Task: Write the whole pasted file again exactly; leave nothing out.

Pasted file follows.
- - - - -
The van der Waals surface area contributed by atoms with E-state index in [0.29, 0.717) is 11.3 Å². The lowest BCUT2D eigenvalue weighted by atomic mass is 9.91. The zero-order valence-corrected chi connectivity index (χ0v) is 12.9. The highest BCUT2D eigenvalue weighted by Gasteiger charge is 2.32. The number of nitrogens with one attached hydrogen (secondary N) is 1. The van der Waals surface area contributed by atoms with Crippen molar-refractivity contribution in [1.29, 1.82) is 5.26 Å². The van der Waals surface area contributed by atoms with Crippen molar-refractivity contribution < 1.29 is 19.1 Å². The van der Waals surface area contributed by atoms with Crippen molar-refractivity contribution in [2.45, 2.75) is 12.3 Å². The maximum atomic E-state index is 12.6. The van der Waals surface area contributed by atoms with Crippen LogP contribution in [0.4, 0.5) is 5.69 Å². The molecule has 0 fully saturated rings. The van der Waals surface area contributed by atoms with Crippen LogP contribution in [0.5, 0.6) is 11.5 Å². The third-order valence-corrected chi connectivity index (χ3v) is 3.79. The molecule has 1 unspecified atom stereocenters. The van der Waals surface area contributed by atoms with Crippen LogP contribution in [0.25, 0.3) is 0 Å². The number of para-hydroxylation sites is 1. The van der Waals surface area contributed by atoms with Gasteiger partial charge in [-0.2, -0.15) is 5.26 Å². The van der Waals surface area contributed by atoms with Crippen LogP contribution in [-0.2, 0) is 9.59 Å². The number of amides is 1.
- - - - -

The van der Waals surface area contributed by atoms with E-state index in [0.29, 0.717) is 11.3 Å². The lowest BCUT2D eigenvalue weighted by atomic mass is 9.91. The zero-order valence-corrected chi connectivity index (χ0v) is 12.9. The highest BCUT2D eigenvalue weighted by Gasteiger charge is 2.32. The number of nitrogens with one attached hydrogen (secondary N) is 1. The van der Waals surface area contributed by atoms with Crippen molar-refractivity contribution in [1.29, 1.82) is 5.26 Å². The van der Waals surface area contributed by atoms with Crippen molar-refractivity contribution < 1.29 is 19.1 Å². The van der Waals surface area contributed by atoms with Crippen molar-refractivity contribution in [2.45, 2.75) is 12.3 Å². The maximum atomic E-state index is 12.6. The van der Waals surface area contributed by atoms with Crippen LogP contribution in [0.4, 0.5) is 5.69 Å². The molecule has 0 fully saturated rings. The van der Waals surface area contributed by atoms with Crippen LogP contribution in [0.5, 0.6) is 11.5 Å². The third-order valence-corrected chi connectivity index (χ3v) is 3.79. The molecule has 1 unspecified atom stereocenters. The van der Waals surface area contributed by atoms with Crippen LogP contribution in [0.25, 0.3) is 0 Å². The number of para-hydroxylation sites is 1. The van der Waals surface area contributed by atoms with Gasteiger partial charge in [-0.2, -0.15) is 5.26 Å². The van der Waals surface area contributed by atoms with Crippen LogP contribution in [-0.2, 0) is 9.59 Å². The number of amides is 1.